It’s National Railway Day in Canada, not that many people know. I didn’t, until I saw it on the OK the PK blog.
National Railway Day marks this date, in 1885, when the last spike was driven in the CPR transcontinental mainline at Craigellachie, B.C.
I wrote about the ceremony in 2012, when I posted an article about The Boy in thePicture. That boy was Edward Mallandaine, also known as the “Craigellachie Kid.”
That’s Edward in the photo above, peering around the shoulder of Donald Smith, a director of the CPR who is driving that famous last spike.
And whatever happened to that last spike? It has been shrouded in mystery. There were actually two of them. Smith bent the first one with his first blow. It was removed and later cut into pieces as a souvenir.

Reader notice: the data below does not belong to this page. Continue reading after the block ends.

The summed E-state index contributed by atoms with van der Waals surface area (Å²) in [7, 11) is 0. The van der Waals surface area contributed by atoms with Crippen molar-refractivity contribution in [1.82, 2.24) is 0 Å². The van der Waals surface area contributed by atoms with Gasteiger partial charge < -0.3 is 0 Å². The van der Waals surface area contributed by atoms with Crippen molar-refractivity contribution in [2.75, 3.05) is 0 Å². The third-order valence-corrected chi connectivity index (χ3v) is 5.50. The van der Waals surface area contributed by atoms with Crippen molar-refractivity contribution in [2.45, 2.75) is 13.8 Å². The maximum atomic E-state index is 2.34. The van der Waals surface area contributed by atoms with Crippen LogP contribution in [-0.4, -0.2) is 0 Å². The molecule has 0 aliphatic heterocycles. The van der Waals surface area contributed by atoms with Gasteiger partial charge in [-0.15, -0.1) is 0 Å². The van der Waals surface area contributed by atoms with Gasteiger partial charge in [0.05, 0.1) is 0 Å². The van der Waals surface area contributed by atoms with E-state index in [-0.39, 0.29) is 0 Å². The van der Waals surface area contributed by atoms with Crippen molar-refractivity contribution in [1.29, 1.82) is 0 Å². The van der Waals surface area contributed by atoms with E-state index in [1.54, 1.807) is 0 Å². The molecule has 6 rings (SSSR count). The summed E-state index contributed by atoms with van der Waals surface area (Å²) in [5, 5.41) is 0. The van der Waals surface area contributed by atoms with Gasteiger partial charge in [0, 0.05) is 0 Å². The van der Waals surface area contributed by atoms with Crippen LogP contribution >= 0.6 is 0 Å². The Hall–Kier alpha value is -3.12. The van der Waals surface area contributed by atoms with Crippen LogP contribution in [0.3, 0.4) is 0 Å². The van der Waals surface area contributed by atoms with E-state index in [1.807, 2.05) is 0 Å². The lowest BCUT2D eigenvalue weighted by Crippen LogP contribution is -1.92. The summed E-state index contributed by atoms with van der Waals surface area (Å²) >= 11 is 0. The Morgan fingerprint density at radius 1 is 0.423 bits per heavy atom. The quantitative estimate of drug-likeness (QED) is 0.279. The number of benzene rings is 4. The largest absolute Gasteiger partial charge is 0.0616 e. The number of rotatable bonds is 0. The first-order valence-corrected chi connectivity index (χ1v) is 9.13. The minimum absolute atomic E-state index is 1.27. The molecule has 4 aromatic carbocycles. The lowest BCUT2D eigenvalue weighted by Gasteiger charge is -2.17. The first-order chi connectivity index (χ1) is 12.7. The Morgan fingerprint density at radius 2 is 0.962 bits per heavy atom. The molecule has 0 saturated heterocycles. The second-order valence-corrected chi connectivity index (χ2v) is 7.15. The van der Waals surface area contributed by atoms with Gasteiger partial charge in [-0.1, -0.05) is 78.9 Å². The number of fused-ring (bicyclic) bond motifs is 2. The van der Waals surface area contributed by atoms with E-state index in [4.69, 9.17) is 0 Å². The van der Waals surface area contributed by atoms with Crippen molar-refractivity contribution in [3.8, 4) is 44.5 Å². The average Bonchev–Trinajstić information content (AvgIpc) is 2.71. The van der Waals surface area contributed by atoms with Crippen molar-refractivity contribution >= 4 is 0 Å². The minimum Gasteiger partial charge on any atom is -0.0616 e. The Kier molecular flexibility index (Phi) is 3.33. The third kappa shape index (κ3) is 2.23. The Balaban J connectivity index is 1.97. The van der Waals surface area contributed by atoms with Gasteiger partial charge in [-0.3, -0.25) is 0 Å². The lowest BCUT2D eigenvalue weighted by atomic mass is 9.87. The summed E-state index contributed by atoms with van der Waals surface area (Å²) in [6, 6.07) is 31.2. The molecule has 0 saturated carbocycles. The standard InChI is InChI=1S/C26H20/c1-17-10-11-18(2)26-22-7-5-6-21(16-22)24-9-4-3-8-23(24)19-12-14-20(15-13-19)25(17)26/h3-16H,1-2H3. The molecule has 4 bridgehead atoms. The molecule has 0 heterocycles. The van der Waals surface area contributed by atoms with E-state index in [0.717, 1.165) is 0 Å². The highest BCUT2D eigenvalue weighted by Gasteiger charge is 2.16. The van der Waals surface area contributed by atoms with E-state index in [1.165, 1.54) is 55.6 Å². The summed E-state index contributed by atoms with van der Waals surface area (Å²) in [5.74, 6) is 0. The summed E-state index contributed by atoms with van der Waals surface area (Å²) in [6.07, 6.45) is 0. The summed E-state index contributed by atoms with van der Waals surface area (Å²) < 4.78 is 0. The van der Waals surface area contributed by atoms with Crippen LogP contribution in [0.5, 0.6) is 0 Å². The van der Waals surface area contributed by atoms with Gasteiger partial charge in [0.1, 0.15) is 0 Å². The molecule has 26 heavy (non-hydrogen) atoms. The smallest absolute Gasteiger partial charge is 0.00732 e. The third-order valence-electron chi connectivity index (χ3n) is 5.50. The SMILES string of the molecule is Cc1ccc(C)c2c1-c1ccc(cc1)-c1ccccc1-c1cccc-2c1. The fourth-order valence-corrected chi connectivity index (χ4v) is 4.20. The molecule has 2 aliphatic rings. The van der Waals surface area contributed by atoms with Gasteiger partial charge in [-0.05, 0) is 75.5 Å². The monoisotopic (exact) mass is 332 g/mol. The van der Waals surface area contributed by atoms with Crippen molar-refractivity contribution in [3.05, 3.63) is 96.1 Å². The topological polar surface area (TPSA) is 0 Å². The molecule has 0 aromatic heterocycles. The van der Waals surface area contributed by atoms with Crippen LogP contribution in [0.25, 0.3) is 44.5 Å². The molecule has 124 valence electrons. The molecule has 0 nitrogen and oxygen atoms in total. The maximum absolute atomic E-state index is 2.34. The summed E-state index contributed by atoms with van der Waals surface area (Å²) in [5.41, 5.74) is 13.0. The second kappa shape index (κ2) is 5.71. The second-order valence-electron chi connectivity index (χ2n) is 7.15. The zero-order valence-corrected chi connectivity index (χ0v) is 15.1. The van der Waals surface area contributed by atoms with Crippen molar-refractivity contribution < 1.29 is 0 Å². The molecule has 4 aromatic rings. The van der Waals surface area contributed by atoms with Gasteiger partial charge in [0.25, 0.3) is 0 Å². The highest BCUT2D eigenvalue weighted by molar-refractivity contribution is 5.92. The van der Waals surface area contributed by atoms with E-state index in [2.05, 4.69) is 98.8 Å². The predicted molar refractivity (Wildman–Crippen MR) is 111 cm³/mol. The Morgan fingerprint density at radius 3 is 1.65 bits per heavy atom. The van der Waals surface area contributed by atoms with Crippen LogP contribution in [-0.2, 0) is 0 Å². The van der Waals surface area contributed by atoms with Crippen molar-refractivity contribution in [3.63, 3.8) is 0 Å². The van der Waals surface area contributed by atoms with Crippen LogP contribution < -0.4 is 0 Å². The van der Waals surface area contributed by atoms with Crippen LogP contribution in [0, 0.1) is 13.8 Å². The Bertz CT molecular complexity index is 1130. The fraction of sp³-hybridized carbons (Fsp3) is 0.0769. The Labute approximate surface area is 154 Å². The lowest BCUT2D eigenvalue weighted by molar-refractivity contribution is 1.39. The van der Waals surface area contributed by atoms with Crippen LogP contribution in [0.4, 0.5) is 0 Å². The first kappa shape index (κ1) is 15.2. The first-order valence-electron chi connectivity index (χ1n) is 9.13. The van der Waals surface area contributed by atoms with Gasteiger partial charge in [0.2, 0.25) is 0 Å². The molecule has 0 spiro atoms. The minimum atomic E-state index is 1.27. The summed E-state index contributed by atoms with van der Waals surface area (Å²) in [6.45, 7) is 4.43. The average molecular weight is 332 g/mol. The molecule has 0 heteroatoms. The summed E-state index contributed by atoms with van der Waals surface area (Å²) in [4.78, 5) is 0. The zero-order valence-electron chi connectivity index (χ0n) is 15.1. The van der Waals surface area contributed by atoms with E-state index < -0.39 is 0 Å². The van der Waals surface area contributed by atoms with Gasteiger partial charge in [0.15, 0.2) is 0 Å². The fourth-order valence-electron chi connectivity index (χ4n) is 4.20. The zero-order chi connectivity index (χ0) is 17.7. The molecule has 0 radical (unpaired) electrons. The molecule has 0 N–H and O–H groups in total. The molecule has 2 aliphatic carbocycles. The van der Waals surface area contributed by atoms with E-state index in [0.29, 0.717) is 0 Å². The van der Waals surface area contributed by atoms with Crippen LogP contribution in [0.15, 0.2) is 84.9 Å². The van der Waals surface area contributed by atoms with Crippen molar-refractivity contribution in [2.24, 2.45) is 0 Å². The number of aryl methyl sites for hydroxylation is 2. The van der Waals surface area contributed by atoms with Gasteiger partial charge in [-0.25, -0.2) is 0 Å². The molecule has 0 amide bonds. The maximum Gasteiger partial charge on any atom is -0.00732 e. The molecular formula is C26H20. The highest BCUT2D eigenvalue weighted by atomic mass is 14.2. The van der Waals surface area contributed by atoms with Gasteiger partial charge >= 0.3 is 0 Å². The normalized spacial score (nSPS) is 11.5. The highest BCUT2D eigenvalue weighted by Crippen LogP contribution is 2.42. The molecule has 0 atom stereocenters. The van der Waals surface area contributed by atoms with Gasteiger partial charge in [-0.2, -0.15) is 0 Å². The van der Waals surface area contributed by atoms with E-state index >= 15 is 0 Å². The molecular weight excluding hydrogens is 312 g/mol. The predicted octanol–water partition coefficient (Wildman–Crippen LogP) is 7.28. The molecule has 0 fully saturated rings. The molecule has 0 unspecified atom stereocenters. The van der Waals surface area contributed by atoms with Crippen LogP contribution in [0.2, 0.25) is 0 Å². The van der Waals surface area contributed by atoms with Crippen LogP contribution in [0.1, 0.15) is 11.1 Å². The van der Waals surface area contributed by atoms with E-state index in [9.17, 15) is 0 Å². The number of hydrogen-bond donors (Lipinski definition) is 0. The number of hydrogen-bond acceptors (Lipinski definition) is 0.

|Is this the last spike?|
The second one was also removed after the ceremony. It disappeared. It's location was a mystery until 2012, when it was reported to be in a safety deposit box in a bank in Winnipeg.
Somewhere along the way, the spike was fashioned into the handle of a carving knife and silver plated to enhance its ceremonial appearance. Read more about the history of the last spike in the Globe and Mail.
As for me, the CP Rail M & M Sub. never had a last spike ceremony. Since I kept putting down and tearing up track, I was never sure where the last spike might be. So I held a “last ballast” ceremony when I laid the last ballast on the mainline.
Not as dramatic as a last spike ceremony, but it worked for me.